When I was fourteen, I took over a friend’s paper route for the summer. I don’t quite remember how that came to pass (I doubt that I was jumping for joy at the notion of getting up every morning at 4AM), but here’s something I do remember from that experience.
One of my ‘customers’ on the route was a bit of a grouch, and of greater importance to me, he made it a point to never answer the door when I went around collecting for my services. So, on the last morning that I had the route, I made one of those unfiltered, split-second decisions that you often later regret. I decided to wake this guy up at 5:00AM on a Sunday morning with a big, fat newspaper delivered at a high rate of speed to the aluminum panel at the bottom of his storm door. So, with my very best Nolan Ryan imitation, I launched Mr. Grumpy’s paper toward the door with everything my right arm could muster. Having failed to consider the impact of adrenalin and the difference in altitude between where I was and where the door was, the paper’s path was straight and true, but about a foot high. As it blasted thru the glass in Mr. Grumpy’s storm door, I got instant gratification from the certainty that I had awakened him, followed immediately by an introduction to the term, ‘collateral damage.’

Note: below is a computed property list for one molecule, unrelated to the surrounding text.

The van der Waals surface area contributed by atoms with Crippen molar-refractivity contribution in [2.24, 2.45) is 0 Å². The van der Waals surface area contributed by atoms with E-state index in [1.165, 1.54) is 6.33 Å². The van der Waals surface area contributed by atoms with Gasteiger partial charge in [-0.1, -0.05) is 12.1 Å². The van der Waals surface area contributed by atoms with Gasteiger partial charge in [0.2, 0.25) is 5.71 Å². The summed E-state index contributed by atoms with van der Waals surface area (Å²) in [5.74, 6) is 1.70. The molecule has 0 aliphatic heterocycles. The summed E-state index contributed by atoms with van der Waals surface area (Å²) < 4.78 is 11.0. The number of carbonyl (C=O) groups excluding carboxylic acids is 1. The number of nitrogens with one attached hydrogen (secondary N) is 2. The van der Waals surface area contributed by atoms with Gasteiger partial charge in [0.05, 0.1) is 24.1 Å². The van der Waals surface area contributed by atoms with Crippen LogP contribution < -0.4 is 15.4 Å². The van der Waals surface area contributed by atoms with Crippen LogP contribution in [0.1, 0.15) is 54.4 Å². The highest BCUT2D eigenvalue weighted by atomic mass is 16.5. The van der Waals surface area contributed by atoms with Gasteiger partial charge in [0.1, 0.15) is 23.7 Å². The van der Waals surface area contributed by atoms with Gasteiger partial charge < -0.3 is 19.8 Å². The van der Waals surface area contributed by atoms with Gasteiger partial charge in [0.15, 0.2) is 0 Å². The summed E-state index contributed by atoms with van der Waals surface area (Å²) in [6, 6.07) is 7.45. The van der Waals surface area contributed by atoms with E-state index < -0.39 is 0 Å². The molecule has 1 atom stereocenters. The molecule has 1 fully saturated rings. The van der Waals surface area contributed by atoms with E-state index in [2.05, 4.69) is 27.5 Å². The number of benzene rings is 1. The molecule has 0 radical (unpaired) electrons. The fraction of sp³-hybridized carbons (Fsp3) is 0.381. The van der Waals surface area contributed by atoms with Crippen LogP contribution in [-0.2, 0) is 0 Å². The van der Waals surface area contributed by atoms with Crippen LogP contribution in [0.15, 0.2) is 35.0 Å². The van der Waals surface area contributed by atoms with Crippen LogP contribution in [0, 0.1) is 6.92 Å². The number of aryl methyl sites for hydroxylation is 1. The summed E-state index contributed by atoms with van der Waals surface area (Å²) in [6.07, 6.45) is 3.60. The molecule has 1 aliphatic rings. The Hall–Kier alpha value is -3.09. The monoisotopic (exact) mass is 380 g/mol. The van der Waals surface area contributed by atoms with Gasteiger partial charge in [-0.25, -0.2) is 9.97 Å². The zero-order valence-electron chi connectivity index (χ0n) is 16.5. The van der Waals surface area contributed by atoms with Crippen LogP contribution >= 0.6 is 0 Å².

When I got home, I told my folks about my little mishap. They insisted that, within the hour I walk back to Mr. Grumpy’s house, clean up the mess, apologize, and tell him that I would make arrangements the next day to replace the broken glass in his door. That lesson has stuck with me ever since, and today it serves as a basis for advice I offer coaching clients and larger management audiences about building and maintaining trust.
Recently, President Obama and members of his staff have broken some glass in rolling out the Affordable Care Act, aka ObamaCare. Given that this is doubtless the largest government-induced change in my lifetime, I think it’s natural to expect some missteps and unintended consequences along the way. In all likelihood there will be more. Thinking people realize that our healthcare system simply must evolve. We can no longer keep our heads in the sand about the inefficiency and ineffectiveness of the existing 50 year old model.
Unfortunately, the President didn’t have the benefit of my mom’s advice* on the art of cleaning up one’s messes. As the result of waiting way too long to acknowledge, apologize, and react to mistakes and poor execution, he has invited feelings of mistrust, and howls from the home team, visitors, and the cheap seats alike.
And, in fairness, if the rest of us had gotten some of my mom’s advice as well, we would know that when someone offers a genuine, albeit late apology to you, you would do well to accept it and move on.
Bill’s Mom’s Advice for Cleaning Up Your Messes
- Be quick to own your mistakes and apologize.
- Do it (apology) right, and do it once. Don’t go on a guilt tour.
- To the very best of your ability, make it right.
- Move on.
- When someone apologizes to you, assume ‘positive intent’ and accept their apology.